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Trends in admission rates and in-hospital mortality for hip fractures in England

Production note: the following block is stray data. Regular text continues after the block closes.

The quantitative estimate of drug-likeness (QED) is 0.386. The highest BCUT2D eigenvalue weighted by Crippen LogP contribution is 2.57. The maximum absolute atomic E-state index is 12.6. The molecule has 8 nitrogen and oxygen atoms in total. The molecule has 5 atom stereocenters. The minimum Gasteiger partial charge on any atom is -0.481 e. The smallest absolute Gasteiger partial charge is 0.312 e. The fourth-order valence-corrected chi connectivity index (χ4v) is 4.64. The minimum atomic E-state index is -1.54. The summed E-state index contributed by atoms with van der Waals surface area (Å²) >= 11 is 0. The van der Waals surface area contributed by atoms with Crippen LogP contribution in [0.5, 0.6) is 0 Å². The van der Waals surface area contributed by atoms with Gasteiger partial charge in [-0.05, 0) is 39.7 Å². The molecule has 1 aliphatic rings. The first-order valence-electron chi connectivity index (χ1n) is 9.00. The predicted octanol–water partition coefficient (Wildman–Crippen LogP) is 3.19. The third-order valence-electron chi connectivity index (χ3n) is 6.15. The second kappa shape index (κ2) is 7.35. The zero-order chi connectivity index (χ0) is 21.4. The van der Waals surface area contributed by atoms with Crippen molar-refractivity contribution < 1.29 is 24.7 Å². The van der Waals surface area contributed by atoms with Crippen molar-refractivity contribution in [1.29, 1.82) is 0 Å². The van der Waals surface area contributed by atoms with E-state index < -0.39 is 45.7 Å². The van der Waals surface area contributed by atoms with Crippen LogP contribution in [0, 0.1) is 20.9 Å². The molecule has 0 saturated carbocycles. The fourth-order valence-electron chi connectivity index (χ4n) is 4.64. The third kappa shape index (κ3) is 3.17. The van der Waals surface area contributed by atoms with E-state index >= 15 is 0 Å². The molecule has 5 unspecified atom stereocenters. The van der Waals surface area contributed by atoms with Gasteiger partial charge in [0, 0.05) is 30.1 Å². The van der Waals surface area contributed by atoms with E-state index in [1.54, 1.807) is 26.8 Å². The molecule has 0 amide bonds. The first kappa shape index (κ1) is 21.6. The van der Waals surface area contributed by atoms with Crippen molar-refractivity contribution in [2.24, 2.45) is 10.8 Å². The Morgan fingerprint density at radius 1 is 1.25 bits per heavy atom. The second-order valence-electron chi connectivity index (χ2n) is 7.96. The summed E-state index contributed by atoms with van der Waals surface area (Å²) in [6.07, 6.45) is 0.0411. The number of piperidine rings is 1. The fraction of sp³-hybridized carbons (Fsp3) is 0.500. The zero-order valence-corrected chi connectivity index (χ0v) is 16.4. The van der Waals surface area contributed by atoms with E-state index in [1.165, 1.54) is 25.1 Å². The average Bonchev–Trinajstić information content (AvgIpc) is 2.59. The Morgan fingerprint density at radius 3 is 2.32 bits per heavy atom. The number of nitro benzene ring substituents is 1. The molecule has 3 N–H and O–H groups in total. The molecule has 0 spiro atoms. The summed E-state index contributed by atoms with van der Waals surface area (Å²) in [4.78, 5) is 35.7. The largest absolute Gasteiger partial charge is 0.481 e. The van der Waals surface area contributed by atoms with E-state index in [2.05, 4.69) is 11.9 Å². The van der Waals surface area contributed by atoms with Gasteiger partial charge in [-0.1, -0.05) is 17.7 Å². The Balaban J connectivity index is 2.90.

The incidence of hip fractures is an index of the overall burden of osteoporosis in a society. Hip fractures are a major cause of morbidity, mortality and hospital admissions amongst older people. A study published recently in the Journal of Public Health Medicine by Tai-Yin Wu and colleagues examined trends in hip fracture admissions and mortality in England. They found that between 1998 and 2009, there was little change in age-standardized hip fracture rates (102.0 to 101.8 fractures per 100,000 person-years), but age-standardized in-hospital mortality decreased by 17%, from 127 to 106 deaths per 1,000 hip fracture admissions. Most hip fractures and deaths occurred in women and older people. A socioeconomic gradient was present for mortality, with a 26% difference in mortality in 2008 (94 to 118 deaths per 1,000) between the most affluent and most deprived areas in England. As the number of older people in the population rises, hips fractures will continue to be an important public health issue, emphasising the need for the effective prevention of osteoporosis, and rapid, high-quality treatment of patients once they are admitted to hospital.

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